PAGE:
Jonathan Van Ness, 32, revealed in is book he’s living with HIV in hope it would break the stigma surrounding the condition. Speaking to the New York Times prior to the book’s release, he said: “I’ve had nightmares every night for the past three months because I’m scared to be this vulnerable with people.” In the book the star talks about discovering his status.
When Queer Eye was re-booted in 2018 Jonathan said he didn’t know whether or not to come out with his status.
He revealed: “It was really difficult because I was like, ‘do I want to talk about my status?’
“And then I was like, ‘the Trump administration has done everything they can do to have the stigmatisation of the LGBT community thrive around me.”
The star also acknowledges the stigma around HIV. He explained: “These are all difficult subjects to talk about on a makeover show about hair and makeup.
“That doesn’t mean Queer Eye is less valid, but I want people to realise you’re never too broken to be fixed.”
What is HIV?
HIV, which stands for human immunodeficiency virus, is a virus that damages the cells in a person’s immune system and weakens the ability to fight everyday infections and disease.
The NHS explains: “AIDS (acquired immune deficiency syndrome) is the name used to describe a number of potentially life-threatening infections and illnesses that happen when your immune system has been severely damaged by the HIV virus.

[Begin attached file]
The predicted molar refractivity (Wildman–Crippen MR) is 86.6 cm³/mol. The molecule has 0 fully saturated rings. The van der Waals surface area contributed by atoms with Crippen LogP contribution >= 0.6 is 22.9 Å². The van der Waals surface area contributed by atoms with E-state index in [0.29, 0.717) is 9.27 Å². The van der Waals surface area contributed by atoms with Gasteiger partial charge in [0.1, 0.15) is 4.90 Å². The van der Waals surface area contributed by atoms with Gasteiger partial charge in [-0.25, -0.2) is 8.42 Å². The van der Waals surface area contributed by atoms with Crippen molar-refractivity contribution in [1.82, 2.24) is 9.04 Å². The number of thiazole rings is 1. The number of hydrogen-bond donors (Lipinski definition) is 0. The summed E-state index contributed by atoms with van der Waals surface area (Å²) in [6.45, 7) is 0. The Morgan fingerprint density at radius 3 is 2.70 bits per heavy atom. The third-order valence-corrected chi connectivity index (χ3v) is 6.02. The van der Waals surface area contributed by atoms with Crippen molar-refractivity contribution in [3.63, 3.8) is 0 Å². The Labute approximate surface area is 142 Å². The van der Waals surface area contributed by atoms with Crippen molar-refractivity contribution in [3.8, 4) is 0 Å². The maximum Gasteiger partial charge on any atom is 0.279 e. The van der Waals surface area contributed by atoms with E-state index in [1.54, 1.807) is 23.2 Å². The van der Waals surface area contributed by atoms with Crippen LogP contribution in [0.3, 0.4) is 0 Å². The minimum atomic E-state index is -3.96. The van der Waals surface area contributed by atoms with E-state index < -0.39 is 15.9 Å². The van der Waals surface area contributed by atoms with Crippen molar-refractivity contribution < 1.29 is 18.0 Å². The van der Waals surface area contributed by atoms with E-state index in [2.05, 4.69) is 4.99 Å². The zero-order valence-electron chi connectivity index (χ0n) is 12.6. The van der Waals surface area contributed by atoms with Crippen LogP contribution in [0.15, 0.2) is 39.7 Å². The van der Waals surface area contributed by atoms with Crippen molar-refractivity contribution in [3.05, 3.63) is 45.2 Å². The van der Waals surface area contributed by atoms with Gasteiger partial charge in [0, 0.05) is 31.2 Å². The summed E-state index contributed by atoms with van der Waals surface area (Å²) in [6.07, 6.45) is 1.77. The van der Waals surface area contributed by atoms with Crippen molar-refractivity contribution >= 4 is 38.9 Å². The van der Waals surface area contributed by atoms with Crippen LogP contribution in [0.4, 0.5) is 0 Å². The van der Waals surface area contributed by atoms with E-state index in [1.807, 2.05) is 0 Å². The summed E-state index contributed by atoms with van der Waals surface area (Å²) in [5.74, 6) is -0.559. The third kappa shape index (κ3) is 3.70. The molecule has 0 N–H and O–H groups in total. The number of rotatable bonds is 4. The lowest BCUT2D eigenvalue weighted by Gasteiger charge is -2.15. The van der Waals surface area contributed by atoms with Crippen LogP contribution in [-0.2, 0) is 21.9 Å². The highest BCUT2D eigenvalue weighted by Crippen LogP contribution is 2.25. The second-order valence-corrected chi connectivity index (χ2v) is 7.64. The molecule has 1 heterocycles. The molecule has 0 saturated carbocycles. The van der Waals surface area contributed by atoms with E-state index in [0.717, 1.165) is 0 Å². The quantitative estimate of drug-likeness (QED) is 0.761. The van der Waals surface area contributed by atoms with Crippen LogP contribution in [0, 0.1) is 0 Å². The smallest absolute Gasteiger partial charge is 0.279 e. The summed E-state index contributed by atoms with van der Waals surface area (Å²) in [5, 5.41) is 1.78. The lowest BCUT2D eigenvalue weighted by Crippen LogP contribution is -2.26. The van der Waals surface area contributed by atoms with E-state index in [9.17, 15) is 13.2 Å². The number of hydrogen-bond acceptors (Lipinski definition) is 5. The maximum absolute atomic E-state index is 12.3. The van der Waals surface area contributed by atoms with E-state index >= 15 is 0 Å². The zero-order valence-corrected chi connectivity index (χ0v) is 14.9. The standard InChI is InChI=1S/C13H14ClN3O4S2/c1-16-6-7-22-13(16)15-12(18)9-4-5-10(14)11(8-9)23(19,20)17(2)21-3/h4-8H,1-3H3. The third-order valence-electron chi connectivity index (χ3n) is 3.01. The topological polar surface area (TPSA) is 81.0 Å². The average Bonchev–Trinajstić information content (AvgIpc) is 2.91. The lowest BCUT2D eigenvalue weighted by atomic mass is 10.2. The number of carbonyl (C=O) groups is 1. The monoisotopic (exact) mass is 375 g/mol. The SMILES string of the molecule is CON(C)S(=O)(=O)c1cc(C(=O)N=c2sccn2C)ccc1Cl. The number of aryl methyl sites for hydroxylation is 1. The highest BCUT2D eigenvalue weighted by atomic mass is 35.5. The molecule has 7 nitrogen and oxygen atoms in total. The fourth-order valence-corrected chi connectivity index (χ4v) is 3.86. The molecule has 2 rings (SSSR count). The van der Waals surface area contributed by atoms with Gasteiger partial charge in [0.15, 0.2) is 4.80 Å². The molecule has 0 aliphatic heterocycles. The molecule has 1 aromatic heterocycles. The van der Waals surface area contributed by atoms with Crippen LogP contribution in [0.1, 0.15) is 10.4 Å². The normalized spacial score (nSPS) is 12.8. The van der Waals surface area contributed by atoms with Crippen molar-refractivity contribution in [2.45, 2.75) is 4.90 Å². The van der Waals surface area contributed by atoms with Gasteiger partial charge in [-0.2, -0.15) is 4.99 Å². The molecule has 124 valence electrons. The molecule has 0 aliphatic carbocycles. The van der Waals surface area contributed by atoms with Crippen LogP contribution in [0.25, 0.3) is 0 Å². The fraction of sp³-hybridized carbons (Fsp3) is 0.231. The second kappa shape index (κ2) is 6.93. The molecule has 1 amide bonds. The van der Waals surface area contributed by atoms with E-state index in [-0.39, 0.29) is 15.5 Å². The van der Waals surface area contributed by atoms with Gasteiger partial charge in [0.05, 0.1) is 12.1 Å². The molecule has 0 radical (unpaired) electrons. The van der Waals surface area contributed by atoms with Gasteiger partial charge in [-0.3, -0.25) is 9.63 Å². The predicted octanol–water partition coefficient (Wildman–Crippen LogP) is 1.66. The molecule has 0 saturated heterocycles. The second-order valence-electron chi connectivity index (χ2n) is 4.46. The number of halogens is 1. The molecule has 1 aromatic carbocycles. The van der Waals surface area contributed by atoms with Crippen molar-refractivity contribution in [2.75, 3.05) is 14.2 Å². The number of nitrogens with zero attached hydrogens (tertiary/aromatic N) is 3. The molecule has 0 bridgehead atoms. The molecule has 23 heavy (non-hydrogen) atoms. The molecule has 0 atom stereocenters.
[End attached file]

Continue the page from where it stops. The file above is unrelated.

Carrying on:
“While AIDS cannot be transmitted from 1 person to another, the HIV virus can.
“There’s currently no cure for HIV, but there are very effective drug treatments that enable most people with the virus to live a long and healthy life.”
Symptoms of HIV
Most people experience a short-flu like illness two to six weeks after HIV infection, says the NHS, and this tends to last for a week or two.
After these symptoms disappear, HIV may not cause any symptoms of many years, although the virus continues to damage the immune system.
The health body explains: “This means people with HIV should get tested.
“Certain groups of people are advised to have regular tests as they’re at particularly high risk, including men who have sex with men, Black African heterosexuals and people who share needles, syringes or other injecting equipment.”
How to get diagnosed
If you think you may have HIV you should seek medical advice as soon as possible.
Tests are available at your GP surgery, sexual clinics and clinics run by charities.
Antiretroviral medicines are used to treat HIV, and their goal is to have an undetectable viral load – meaning the level of HIV virus in the body is low enough to not be detected.
Using a condom during sexual intercourse is one of the best ways to prevent HIV.